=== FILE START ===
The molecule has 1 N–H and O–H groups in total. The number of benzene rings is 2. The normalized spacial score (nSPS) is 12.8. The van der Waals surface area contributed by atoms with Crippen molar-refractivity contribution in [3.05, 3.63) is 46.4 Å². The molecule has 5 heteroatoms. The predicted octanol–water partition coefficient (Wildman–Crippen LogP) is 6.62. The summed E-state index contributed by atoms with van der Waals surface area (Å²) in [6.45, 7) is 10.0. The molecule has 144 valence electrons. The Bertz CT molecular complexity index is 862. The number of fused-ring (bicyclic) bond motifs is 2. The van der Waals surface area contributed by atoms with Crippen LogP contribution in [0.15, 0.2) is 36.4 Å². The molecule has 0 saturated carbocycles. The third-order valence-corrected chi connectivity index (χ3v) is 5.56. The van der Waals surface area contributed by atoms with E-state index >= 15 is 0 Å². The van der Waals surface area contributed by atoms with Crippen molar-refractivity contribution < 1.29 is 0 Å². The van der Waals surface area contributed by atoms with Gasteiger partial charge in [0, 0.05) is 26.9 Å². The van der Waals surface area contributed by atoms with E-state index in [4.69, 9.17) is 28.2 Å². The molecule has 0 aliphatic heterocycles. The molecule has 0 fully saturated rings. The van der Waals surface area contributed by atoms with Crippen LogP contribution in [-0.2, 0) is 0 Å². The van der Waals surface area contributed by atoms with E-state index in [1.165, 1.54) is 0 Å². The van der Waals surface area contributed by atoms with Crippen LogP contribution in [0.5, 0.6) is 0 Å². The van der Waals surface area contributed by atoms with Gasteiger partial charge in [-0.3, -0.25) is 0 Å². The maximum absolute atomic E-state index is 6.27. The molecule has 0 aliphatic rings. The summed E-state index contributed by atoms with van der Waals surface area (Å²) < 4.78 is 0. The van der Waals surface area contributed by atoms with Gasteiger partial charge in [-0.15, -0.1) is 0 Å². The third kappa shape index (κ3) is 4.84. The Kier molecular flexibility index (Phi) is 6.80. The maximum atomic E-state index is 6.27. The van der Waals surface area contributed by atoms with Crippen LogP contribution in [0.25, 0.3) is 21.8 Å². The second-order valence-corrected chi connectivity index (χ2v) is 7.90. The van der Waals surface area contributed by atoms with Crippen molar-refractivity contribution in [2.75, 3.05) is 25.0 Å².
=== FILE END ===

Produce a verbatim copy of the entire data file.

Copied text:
The molecule has 1 N–H and O–H groups in total. The number of benzene rings is 2. The normalized spacial score (nSPS) is 12.8. The van der Waals surface area contributed by atoms with Crippen molar-refractivity contribution in [3.05, 3.63) is 46.4 Å². The molecule has 5 heteroatoms. The predicted octanol–water partition coefficient (Wildman–Crippen LogP) is 6.62. The summed E-state index contributed by atoms with van der Waals surface area (Å²) in [6.45, 7) is 10.0. The molecule has 144 valence electrons. The Bertz CT molecular complexity index is 862. The number of fused-ring (bicyclic) bond motifs is 2. The van der Waals surface area contributed by atoms with Crippen LogP contribution in [0.15, 0.2) is 36.4 Å². The molecule has 0 saturated carbocycles. The third-order valence-corrected chi connectivity index (χ3v) is 5.56. The van der Waals surface area contributed by atoms with E-state index >= 15 is 0 Å². The van der Waals surface area contributed by atoms with Crippen molar-refractivity contribution < 1.29 is 0 Å². The van der Waals surface area contributed by atoms with Gasteiger partial charge in [0, 0.05) is 26.9 Å². The van der Waals surface area contributed by atoms with E-state index in [4.69, 9.17) is 28.2 Å². The molecule has 0 aliphatic heterocycles. The molecule has 0 fully saturated rings. The van der Waals surface area contributed by atoms with Crippen LogP contribution in [-0.2, 0) is 0 Å². The van der Waals surface area contributed by atoms with E-state index in [1.165, 1.54) is 0 Å². The van der Waals surface area contributed by atoms with Crippen LogP contribution in [0.5, 0.6) is 0 Å². The van der Waals surface area contributed by atoms with Gasteiger partial charge in [-0.3, -0.25) is 0 Å². The maximum absolute atomic E-state index is 6.27. The molecule has 0 aliphatic rings. The summed E-state index contributed by atoms with van der Waals surface area (Å²) < 4.78 is 0. The van der Waals surface area contributed by atoms with Gasteiger partial charge in [-0.15, -0.1) is 0 Å². The third kappa shape index (κ3) is 4.84. The Kier molecular flexibility index (Phi) is 6.80. The maximum atomic E-state index is 6.27. The van der Waals surface area contributed by atoms with Crippen LogP contribution in [0.25, 0.3) is 21.8 Å². The second-order valence-corrected chi connectivity index (χ2v) is 7.90. The van der Waals surface area contributed by atoms with Crippen molar-refractivity contribution in [2.75, 3.05) is 25.0 Å².